Hey all, First of all I wanted to thank all of you guys and gals that have commented and given me hints or inspiration on my projects. I have loved woodworking my entire life, but only recently have I started to pursue it more diligently. My first goal was to learn how to cut dovetails by hand. I know it is a random goal, but I figured that the tools involved to get started…and the skill required would give me a good foundation or starting block to other things. So my first sto...
I’m not sure how many Lumberjocks are familiar with Pacific Yew(taxus breufolia i think)I first heard of it a few years ago. here on the west coast of Canada it grows. hidden away and rare beyond measure, few if any typical wood suppliers carry it. And what is available is often small and gnarly. Being on the local wood kick. I decided it was a wood for me. Hard and a Rare orange colour, I did not think it could have any drawbacks. Then I tried to find some. Yew, as a wood is as ...
One of the best things about Lumberjocks is that an individual can be exposed to so many different ways to do the same task. While you are working in your shop, you aren’t really exposed to too many different ways, normally the way you were taught, or how you figured it out, tends to be the way we always end up doing things. This way might not be the most efficient or productive, but it does get the job done. My question for everyone is how do you do the following task: I”...
Well, after taking all my rough cut boards and ripping them to final width and crosscutting them to final length on the tablesaw, and spending what seemed like hours (because it probably was) laying out all the cuts on all the pieces … I fired up my new mortising router jig … And cut my first mortises in all the stiles of the chest! I then went over to the tablesaw with a Dado head and started to mill my 1st tenons and all the grooves for the solid panels: Things went ...
I suppose if I had a hundred of these to make, and unlimited resources and equipment, I would probably make up some sort of beveled sled, and cut these with a Dado Blade or a Router Bit. But I only have to make one, and with the simplest of tools…So after cutting and fitting the piecesI took one of the sides and clamped it to a kitchen chair!!Herein lies one of the reasons I left the fingers over-long. They make a great guide for the Hand Saw action that follows, cutting down the sides ...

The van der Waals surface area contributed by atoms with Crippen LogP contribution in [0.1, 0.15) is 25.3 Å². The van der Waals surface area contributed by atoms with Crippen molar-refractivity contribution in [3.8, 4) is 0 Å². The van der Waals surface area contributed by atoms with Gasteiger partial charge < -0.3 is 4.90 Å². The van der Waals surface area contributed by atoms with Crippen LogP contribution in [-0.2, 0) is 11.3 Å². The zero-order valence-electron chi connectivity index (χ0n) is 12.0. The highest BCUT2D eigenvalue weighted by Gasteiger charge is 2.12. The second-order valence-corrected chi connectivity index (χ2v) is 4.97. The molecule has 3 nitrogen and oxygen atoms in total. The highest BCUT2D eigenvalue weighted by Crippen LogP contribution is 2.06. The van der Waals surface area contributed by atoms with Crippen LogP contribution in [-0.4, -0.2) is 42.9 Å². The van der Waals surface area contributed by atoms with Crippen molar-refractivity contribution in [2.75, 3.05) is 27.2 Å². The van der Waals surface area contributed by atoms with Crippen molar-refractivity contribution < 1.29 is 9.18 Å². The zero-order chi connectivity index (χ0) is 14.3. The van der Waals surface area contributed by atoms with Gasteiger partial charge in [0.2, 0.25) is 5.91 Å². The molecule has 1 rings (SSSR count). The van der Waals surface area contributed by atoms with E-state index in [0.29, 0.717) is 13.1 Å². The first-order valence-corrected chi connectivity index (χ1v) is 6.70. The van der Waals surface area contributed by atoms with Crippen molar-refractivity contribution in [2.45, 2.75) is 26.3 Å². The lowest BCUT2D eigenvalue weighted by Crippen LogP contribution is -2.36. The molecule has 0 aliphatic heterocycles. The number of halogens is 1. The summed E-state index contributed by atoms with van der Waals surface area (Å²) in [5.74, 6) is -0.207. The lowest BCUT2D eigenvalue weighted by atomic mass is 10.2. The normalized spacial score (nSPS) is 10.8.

Now that the drawer front is complete, it’s time to work on the sides. Trace the template onto the sides.I use a scroll saw to cut this but small band saw blade or coping saw would work. Once the sides are sawed, glue the drawers together. Once the drawers are dry, setup a plunge router with a 3/4” collar and a 1/4” drill bit. I ground the point to a very flat angle (mimic a router bit) and the side flutes slightly just for use in the router (since dowel rods are typically s...
Now I have the following items.1. Router table with a 3/4” pattern bit installed in the router.2. Drawer front3. Drawer sides4. Router template/jig Using your template and drawer side stacked, adjust the bit height so that the cut is a 1/64” too deep (if I set it flush I end up unsatisfied with the fit) Set the template on the end of the drawer front with the best grain towards the template fence . Then center the front so that the teeth (for lack of a better term) are even,...
I was asked to take these shutters and make some bookshelves. I will be utilizing wood that is approx. 60 yrs old and these shutters, which, we don’t know how old, but could be much more. I am inserting the pictures of the shutters, as this project may take a little while
I was watching PBS one Saturday afternoon when Scott Phillips took a trip to a jig creators workshop. The show left me with the desire to create something different (at least different for me). I had been looking at some furniture in a local “Antiques” store, trying to get ideas for future projects, and had noticed a strange joint used to hold the drawers together. It looked like little half moons with pins in them & I wondered “now how did they do that?” Well,...
I have been busy, as of late, with actual work, going out of the shop to build, so I have been slow at getting pictures of this box uploaded. For any who are interested, here are current pictures. I need to put a finish on it, molding on it and complete the interior. (A small box that will be able to be lifted out for filters.) Last, but not least, I need to add some sort of handle on each side.
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